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K461

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X(3), X(8), X(3146), X(5895)

vertices of the cevian triangle of X(253)

infinite points of the altitudes

vertices of the 2nd Conway triangle, see ETC X(9776)

Any inscribed conic with perspector P on the Steiner ellipse is a parabola touching the sidelines of ABC at the vertices of the cevian triangle T of P. When P traverses the Steiner ellipse, the locus of the orthocenter of T is the cubic K461. See also K462 and a generalization at K654.

K461 is a crunodal cubic with node X(3146) and nodal tangents parallel to the axes of the Steiner ellipse or equivalently to the asymptotes of the Kiepert hyperbola.

K461 has three real asymptotes parallel to the altitudes of ABC and concurring at X(382).

These asymptotes meet the cubic again on a line which is the satellite of the line at infinity. This line is the homothetic of the parallel at X(382) to the Fermat line under h(X3146, 1/3).

K461 meets the sidelines of ABC at the vertices U, V, W of the cevian triangle of X(253), the isotomic conjugate of the de Longchamps point X(20). The other intersections are not always real and are symmetric about the feet of the altitudes.

The tangent at O is also parallel to the Fermat line. The polar conic of O is a rectangular hyperbola passing through O, X(3146) with asymptotes parallel to those of the Kiepert hyperbola.

Note that if P and Q are two antipodes on the Steiner ellipse, the corresponding orthocenters are collinear with O.

K461a

Let M be a fixed point. The locus of point P such that the line MP is perpendicular to the trilinear polar of the isotomic conjugate of P is a rectangular hyperbola H(M) passing through X2, X3413, X3414, M hence homothetic to the Kiepert hyperbola.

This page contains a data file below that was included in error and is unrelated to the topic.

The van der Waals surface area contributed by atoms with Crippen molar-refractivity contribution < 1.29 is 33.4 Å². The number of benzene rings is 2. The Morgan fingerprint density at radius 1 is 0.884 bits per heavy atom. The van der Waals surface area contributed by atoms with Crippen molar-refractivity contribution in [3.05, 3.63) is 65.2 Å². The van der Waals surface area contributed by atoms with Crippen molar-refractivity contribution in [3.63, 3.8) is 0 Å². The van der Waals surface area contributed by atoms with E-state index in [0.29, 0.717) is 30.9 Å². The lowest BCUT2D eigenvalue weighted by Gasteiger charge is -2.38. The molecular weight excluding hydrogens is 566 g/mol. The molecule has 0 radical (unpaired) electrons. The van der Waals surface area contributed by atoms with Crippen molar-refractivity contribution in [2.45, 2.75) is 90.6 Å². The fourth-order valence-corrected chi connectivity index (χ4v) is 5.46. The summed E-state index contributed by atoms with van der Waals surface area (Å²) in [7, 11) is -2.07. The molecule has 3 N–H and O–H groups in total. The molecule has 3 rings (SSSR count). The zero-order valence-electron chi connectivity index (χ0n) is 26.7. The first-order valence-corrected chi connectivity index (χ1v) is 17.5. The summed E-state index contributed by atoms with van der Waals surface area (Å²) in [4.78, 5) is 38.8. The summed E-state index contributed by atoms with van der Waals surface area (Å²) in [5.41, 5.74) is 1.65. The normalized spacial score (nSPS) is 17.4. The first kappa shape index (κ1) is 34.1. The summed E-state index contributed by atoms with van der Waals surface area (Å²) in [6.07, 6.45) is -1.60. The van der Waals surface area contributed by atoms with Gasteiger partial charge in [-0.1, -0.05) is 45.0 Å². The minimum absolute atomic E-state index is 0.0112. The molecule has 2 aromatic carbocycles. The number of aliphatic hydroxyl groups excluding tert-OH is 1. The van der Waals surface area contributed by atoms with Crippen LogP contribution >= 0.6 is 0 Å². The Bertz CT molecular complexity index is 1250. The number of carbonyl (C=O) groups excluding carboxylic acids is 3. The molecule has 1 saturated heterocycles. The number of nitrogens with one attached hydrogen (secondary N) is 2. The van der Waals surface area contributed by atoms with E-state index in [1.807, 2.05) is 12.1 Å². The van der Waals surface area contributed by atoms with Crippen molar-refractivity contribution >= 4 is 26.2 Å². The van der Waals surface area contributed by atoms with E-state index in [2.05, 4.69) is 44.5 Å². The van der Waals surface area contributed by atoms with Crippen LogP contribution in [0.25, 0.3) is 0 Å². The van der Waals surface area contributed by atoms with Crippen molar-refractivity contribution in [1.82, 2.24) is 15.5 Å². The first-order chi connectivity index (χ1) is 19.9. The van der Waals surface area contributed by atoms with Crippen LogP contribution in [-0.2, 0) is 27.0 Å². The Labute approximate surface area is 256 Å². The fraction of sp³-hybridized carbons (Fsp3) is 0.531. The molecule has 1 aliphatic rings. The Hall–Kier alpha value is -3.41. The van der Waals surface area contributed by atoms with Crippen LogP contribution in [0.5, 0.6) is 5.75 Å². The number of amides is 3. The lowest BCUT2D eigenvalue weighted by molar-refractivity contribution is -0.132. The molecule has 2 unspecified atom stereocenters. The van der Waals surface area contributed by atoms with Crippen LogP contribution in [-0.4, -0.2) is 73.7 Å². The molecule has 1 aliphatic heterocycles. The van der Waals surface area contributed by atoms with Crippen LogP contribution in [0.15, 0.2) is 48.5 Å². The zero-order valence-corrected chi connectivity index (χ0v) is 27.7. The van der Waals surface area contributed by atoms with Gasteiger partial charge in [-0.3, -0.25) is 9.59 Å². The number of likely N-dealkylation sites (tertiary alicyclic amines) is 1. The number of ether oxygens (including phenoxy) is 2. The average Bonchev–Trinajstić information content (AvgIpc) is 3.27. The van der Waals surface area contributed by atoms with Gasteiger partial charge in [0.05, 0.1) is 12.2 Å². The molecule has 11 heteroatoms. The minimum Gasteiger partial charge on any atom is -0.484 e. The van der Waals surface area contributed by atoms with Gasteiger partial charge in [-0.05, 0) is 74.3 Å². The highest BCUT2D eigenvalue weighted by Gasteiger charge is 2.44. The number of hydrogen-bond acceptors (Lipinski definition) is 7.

H(M) is a bicevian conic if and only if M lies on K461 in which case the perspectors P1, P2 lie on the Steiner ellipse (S) and on the isotomic transform (W) of the Wallace diagonal rectangular hyperbola respectively.

When isotomic is remplaced with isogonal, we obtain the analogous cubic K742.

***

More generally, if Ω is the pole of an isoconjugation lying on the Thomson cubic K002, the properties above obtained with Ω = X(2) for K461 and Ω = X(6) for K742 can be generalized as follows.

This study is inspired by a personal communication from Francisco Garcia Capitan.

If Ω and M are two fixed points, the locus H(M) of point P such that the line MP is perpendicular to the trilinear polar of the Ω-isoconjugate P* of P is a rectangular hyperbola passing through Ω, M and the infinite points of the rectangular circum-hyperbola passing through Ω.

• the tangent at M to H(M) is perpendicular to the trilinear polar of M*.

• if Ω = X4, H(M) splits into the line at infinity and the line HM, excluded in the sequel.

• if M = X4, H(M) is the rectangular circum-hyperbola passing through Ω, also excluded in the sequel.

Hence, for a given pole Ω, H(M) is a net of homothetic rectangular hyperbolas passing through Ω which contains :

• the rectangular circum-hyperbola H(Ω) passing through Ω,

• the degenerate rectangular hyperbola which is the union of the parallels at Ω to the asymptotes of H(Ω),

• a diagonal rectangular hyperbola if and only if Ω lies on K002,

• a rectangular hyperbola passing through the vertices of the orthic triangle if and only if Ω lies on K350 = K002-orthic.

***

H(M) is a bicevian conic if and only if M lies on a cubic K(Ω) generally not very interesting unless Ω lies on K002 in which case :

• K(Ω) passes through the vertices of the cevian triangle of a point X on the Lucas cubic K007. X is the X(4)-crossconjugate of taΩ, the isotomic conjugate of the anticomplement of Ω i.e. the perspector of the inconic with center Ω.

• K(Ω) is a nodal cubic with node N = X / (X2 / Ω) where / denotes Ceva conjugation.

• K(Ω) has three real asymptotes which are parallel to the cevian lines of X(4) in the cevian triangle of X(4) ÷ Ω (barycentric quotient).

With Ω = X(2), we have X = X(253) and N = X(3146) as mentioned above, H(Ω) being the Kiepert hyperbola.

With Ω = X(6), we have X = X(4) and N = X(155) as mentioned in the page K742, H(Ω) being the Jerabek hyperbola.